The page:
Tuesday, February 5, 2013

Afterschool: January

I'm a little late with this post, I know! Our visits got pushed back this month due to winter break and then I had an employee on vacation. Here's what I shared with my afterschool groups in January and how they liked it:

Ugly Fish by Kara LaReau, illustrated by Scott Magoon. Harcourt Children's Books, 2006. So, this is one of my hands-down favorite readalouds. I have read this every year to my afterschool groups and I keep bringing it back because I have an awesome Ugly Fish voice and I just love reading it so much. I figure it's good to let kids know they can reread favorite books. And also they love it, too, because the story's funny and has a bit of a surprising ending.

The Librarian from the Black Lagoon by Mike Thaler, illustrated by Jared Lee. Scholastic Paperbacks, 1997. Confession: I brought this one along because I feel like one of my groups is sometimes The Group from the Black Lagoon. That group loved this book and sat more quietly for this book than any of the others.  My other group liked it, but neither group was a huge fan of the ending (where we find out that the librarian is actually nice and not scary). What can I say? They like the dark endings (me too)!

Let's Go for a Drive! by Mo Willems. Hyperion, 2012. Our afterschool kids are generally HUGE fans of Elephant and Piggie and when I read this one I knew it would be a great readaloud! The structure is similar to I am Invited to a Party, with Elephant thinking of all the things he and Piggie will need for their drive. Of course, they forget one very important thing... a car! A huge hit.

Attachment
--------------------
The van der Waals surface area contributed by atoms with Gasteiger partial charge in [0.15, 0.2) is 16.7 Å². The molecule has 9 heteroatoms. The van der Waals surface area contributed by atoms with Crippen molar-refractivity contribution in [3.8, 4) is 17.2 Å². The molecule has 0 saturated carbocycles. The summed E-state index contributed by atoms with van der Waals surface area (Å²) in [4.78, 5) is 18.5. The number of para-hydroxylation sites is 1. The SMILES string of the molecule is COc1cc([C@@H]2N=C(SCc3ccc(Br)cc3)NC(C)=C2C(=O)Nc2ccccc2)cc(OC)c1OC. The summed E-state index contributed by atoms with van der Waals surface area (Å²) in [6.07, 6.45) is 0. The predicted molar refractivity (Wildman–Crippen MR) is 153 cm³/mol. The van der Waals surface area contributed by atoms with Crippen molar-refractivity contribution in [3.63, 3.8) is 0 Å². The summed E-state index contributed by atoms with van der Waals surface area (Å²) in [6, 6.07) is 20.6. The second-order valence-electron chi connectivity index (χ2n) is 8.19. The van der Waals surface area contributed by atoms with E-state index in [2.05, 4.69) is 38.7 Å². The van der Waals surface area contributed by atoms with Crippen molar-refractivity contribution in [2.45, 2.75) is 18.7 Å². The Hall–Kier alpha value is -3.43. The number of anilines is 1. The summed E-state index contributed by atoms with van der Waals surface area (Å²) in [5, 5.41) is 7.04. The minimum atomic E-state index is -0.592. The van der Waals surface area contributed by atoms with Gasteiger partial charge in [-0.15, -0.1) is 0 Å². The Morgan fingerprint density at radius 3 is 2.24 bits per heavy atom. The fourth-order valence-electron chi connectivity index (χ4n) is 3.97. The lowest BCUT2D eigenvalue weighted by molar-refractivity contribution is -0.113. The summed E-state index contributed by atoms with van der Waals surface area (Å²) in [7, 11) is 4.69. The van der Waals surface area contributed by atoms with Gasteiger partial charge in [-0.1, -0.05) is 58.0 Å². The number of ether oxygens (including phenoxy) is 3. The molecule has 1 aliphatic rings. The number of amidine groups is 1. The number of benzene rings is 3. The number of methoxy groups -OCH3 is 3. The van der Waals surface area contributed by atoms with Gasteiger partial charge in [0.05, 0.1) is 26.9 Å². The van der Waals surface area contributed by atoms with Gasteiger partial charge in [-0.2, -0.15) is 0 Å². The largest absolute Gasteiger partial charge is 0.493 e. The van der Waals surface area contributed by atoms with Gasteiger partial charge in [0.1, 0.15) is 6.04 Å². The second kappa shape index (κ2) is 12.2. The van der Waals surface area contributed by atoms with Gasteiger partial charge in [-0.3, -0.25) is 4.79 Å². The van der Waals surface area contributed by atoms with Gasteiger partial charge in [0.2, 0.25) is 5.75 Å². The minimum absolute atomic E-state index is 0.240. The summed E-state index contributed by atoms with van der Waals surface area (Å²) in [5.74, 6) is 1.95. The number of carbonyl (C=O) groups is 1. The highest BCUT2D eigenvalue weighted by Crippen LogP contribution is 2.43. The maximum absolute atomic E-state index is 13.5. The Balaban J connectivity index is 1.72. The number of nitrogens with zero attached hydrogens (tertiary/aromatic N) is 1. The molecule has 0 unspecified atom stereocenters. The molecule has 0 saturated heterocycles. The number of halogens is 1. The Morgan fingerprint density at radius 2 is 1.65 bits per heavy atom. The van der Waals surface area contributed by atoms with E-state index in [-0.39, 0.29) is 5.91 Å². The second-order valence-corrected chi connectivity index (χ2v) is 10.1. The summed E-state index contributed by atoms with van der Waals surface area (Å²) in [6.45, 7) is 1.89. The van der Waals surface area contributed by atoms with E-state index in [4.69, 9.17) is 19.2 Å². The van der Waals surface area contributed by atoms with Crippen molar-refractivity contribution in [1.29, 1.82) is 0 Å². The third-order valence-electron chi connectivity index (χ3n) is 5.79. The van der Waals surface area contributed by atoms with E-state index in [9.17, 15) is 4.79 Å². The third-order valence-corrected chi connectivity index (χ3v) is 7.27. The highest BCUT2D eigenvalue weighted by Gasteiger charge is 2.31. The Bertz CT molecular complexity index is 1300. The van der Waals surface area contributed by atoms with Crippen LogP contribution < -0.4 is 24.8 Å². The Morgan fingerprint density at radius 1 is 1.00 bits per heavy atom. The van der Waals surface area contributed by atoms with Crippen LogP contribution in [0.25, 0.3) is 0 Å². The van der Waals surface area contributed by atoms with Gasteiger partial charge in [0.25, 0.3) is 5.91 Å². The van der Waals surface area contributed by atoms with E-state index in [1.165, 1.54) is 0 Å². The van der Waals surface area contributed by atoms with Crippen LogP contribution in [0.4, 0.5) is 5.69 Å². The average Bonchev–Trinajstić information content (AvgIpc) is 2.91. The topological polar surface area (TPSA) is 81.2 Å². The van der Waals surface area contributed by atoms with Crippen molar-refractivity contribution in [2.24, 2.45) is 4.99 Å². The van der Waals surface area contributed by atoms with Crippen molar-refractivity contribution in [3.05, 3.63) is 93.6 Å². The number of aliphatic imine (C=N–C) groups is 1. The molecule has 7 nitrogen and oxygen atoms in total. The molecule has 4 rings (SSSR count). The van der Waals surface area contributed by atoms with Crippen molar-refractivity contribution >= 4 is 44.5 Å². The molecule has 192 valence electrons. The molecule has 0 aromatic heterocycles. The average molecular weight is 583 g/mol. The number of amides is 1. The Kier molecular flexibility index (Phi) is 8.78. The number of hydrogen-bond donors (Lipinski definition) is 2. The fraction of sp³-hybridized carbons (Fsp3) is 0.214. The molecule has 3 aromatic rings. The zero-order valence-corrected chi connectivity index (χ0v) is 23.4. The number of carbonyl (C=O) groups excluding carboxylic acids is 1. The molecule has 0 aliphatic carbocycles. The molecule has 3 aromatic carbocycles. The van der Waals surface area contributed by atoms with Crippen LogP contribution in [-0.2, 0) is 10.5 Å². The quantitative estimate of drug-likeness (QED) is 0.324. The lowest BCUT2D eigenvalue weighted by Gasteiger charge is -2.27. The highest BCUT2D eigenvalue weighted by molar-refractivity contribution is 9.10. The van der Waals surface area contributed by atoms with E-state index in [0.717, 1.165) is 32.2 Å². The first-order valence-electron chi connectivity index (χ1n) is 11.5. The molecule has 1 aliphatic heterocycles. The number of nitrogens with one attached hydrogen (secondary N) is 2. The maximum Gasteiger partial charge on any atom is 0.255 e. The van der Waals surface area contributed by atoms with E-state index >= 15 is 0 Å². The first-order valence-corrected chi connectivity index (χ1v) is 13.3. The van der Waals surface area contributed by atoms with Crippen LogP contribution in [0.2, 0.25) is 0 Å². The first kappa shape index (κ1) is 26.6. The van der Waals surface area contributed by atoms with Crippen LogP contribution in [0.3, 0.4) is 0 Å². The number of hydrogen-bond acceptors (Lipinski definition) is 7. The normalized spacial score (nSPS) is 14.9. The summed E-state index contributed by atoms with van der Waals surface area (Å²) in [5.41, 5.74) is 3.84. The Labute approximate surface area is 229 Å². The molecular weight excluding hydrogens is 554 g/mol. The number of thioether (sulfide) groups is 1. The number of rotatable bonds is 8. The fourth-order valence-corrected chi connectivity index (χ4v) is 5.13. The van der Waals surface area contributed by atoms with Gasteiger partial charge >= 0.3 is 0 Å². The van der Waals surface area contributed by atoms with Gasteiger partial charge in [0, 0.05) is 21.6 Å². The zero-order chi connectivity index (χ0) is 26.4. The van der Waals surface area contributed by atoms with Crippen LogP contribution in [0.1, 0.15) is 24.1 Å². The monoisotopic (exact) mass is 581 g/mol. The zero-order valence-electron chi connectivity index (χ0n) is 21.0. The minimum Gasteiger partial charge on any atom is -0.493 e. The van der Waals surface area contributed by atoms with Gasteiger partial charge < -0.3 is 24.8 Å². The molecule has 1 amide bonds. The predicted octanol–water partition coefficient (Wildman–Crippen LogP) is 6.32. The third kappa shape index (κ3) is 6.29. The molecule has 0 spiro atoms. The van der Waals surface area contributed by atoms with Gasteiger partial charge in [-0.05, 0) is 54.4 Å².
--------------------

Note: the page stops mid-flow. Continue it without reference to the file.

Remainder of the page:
Our craft this month was scratch-art dragons to celebrate Chinese New Year, which is coming up on February 10. (I think I bought them on sale last year after the holiday!) I asked if anyone knew anything about the holiday that they wanted to share and told them a few facts about it.

The kids have gotten into the habit of trying to pull off the plastic coating on their scratch art so that they have a rainbow-colored cardboard shape instead of scratching a design in it. Of course that's fine if that's what they want to do with it, but it's not much of a craft and certainly doesn't inspire any creativity! So, I made a sample dragon and demonstrated some different techniques they might want to use (making scale patterns, dots, stripes, scratching off certain features like spikes or claws, etc.). That helped somewhat. We're going to get out of our scratch art groove next month, though. Miss Abby needs a little something different!